Microsoft has filed a formal complaint with European Union antitrust authorities alleging that Motorola Mobility — and hence, Google — is improperly restricting the use of certain patented technologies.
The complaint comes a week after the European Commission approved Google’s US$12.5 billion acquisition of the handset manufacturer — with the warning that it would be watching to make sure Google did not use its new patent portfolio to take unfair advantage of competitors.
However, Motorola has refused to license some of its intellectual property at anything remotely close to a reasonable price, Microsoft Deputy General Counsel Dave Heiner said in a blog post.
The patented technologies in question involve the ability to play video and connect wirelessly.
Paying Through the Nose
By refusing to make its patents available, Heiner said, “Motorola is attempting to block sales of Windows PCs, our Xbox game console and other products.”
For a $1,000 laptop, for example, Motorola requires Microsoft to pay a licensing fee of $22.50 for 50 patents on the H.264 video standard. There are at least 2,300 other patents needed to implement this standard, according to Heiner — patents that are available from a group of 29 companies that came together to offer their H.264 patents to the industry on FRAND (Fair and Reasonable Non-Discriminatory) terms.
The royalty for those patents, Heiner flatly said, is two cents.
For a $2,000 laptop, Motorola doubles the licensing fee to $45 — an egregious amount, Heiner said, as Windows is the same on both laptops, and so is the video support in Windows.
Microsoft did not respond to our request for further details.
“Microsoft’s complaint is just another example of their attempts to use the regulatory process to attack competitors,” Google responded in a statement provided to the E-Commerce Times by spokesperson Niki Fenwick. “It’s particularly ironic given their track record in this area and collaboration with patent trolls.”
In truth, this is a complicated issue, David A. Makman, of the Law Offices of David A. Makman told the E-Commerce Times.
“The appropriate royalties for use of a patent when the patented technology is part of a standard is a hot issue in the intersection between intellectual property and antitrust law — one where there is no consensus in the United States or globally,” he explained.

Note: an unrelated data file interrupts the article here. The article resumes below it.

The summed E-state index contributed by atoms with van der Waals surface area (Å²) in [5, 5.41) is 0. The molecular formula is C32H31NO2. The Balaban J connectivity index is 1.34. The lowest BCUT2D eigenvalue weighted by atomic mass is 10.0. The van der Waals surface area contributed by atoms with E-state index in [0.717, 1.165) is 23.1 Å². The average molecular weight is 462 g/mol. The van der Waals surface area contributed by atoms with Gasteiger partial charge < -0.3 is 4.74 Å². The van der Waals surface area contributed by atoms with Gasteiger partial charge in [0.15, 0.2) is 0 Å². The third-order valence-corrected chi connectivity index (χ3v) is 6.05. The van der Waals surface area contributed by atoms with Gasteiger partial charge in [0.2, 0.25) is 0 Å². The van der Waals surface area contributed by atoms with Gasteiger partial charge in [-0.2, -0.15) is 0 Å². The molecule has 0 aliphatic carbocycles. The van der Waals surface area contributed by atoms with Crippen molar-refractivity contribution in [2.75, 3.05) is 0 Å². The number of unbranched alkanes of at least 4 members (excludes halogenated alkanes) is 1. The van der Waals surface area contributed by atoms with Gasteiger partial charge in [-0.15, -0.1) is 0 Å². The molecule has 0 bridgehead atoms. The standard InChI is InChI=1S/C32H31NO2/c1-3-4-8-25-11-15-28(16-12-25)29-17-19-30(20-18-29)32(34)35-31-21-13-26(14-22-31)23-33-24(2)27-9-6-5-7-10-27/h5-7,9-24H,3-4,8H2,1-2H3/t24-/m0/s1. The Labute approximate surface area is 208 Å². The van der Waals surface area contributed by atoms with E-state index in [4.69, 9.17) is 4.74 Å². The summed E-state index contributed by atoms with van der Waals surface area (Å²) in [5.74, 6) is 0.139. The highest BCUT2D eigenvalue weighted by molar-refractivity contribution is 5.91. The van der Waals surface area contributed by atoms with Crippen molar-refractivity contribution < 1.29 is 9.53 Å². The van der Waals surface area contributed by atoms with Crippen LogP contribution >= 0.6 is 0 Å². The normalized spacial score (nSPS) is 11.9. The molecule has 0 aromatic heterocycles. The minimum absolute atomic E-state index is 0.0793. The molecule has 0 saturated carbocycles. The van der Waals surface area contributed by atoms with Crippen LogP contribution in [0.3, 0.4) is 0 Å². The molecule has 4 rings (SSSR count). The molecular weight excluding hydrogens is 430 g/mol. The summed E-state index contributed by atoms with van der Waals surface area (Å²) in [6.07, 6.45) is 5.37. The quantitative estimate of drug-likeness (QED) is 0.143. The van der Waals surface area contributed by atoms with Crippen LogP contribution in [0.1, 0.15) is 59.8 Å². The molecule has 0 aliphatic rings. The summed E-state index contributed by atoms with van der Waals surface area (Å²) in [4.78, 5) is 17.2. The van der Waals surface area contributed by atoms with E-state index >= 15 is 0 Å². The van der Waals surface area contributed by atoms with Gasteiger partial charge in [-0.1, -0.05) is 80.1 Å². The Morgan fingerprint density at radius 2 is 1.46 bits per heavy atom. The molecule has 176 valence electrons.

FRAND licensing cases are often heavily litigated.
“I expect that the European Commission will take the case seriously,” said Makman.
In addition, there is a lot of interest in Asia in theories of abuse of rights by patentees and over the methodology used for establishing technical standards, he continued. “So the EC’s decision, if and when it comes, will have important ramifications for international trade.”
Microsoft and the EC
There is likely something else going on here as well, Peter S. Vogel, partner with Gardere Wynne Sewell, told the E-Commerce Times.
Microsoft has had tremendous difficulties over the years with the EU antitrust regulatory authorities, he pointed out.
For instance, a few years ago Microsoft was forced to sign an agreement in Europe that would give consumers a choice of five randomly chosen browsers that could serve as a default in Windows.
“Until the EU brought this action, the only browser offered as a default was the Microsoft browser,” recalled Vogel.
There have been many other incidents as well, he added. “So now Microsoft is trying to show the EU that they want to be fair in all their dealings — that they want an open persona in the European Union.”
Microsoft is, no doubt, aggrieved about the royalty fees, Vogel said. “However, I do think this is a much bigger picture for Microsoft than just this particular patent dispute.”
It will be interesting to watch the case unfold, Vogel said, because it will likely reveal more about how European antitrust authorities view U.S. claims of unfairness.
“In general,” he said, “it is clear that the EU has become much more skeptical of American Internet companies’ activities.”